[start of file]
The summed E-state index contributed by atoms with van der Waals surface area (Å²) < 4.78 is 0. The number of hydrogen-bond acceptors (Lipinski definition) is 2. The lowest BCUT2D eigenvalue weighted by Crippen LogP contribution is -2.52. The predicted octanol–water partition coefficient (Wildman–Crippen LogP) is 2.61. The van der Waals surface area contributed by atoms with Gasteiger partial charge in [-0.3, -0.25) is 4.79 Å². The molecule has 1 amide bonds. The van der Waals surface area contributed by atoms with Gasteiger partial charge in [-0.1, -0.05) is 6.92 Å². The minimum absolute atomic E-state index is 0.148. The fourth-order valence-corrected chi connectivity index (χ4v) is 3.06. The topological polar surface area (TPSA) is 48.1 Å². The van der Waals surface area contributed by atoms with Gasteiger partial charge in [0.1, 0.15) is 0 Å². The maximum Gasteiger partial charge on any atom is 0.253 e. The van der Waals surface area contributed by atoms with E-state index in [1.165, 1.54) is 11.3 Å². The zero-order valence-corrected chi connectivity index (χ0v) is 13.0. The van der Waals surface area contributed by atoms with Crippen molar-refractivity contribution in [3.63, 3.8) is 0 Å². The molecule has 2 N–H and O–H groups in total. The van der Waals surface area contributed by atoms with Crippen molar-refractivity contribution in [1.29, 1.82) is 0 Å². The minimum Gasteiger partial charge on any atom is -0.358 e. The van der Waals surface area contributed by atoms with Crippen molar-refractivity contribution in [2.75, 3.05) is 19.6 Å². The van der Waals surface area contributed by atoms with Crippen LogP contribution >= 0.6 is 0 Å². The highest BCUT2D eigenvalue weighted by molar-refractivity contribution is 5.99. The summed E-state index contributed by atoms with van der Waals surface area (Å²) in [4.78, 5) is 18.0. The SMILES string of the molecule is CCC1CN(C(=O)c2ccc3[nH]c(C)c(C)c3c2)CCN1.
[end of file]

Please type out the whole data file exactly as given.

The summed E-state index contributed by atoms with van der Waals surface area (Å²) < 4.78 is 0. The number of hydrogen-bond acceptors (Lipinski definition) is 2. The lowest BCUT2D eigenvalue weighted by Crippen LogP contribution is -2.52. The predicted octanol–water partition coefficient (Wildman–Crippen LogP) is 2.61. The van der Waals surface area contributed by atoms with Gasteiger partial charge in [-0.3, -0.25) is 4.79 Å². The molecule has 1 amide bonds. The van der Waals surface area contributed by atoms with Gasteiger partial charge in [-0.1, -0.05) is 6.92 Å². The minimum absolute atomic E-state index is 0.148. The fourth-order valence-corrected chi connectivity index (χ4v) is 3.06. The topological polar surface area (TPSA) is 48.1 Å². The van der Waals surface area contributed by atoms with Gasteiger partial charge in [0.1, 0.15) is 0 Å². The maximum Gasteiger partial charge on any atom is 0.253 e. The van der Waals surface area contributed by atoms with E-state index in [1.165, 1.54) is 11.3 Å². The zero-order valence-corrected chi connectivity index (χ0v) is 13.0. The van der Waals surface area contributed by atoms with Crippen molar-refractivity contribution in [3.63, 3.8) is 0 Å². The molecule has 2 N–H and O–H groups in total. The van der Waals surface area contributed by atoms with Crippen molar-refractivity contribution in [1.29, 1.82) is 0 Å². The minimum Gasteiger partial charge on any atom is -0.358 e. The van der Waals surface area contributed by atoms with Crippen molar-refractivity contribution in [2.75, 3.05) is 19.6 Å². The van der Waals surface area contributed by atoms with Crippen LogP contribution >= 0.6 is 0 Å². The highest BCUT2D eigenvalue weighted by molar-refractivity contribution is 5.99. The summed E-state index contributed by atoms with van der Waals surface area (Å²) in [4.78, 5) is 18.0. The SMILES string of the molecule is CCC1CN(C(=O)c2ccc3[nH]c(C)c(C)c3c2)CCN1.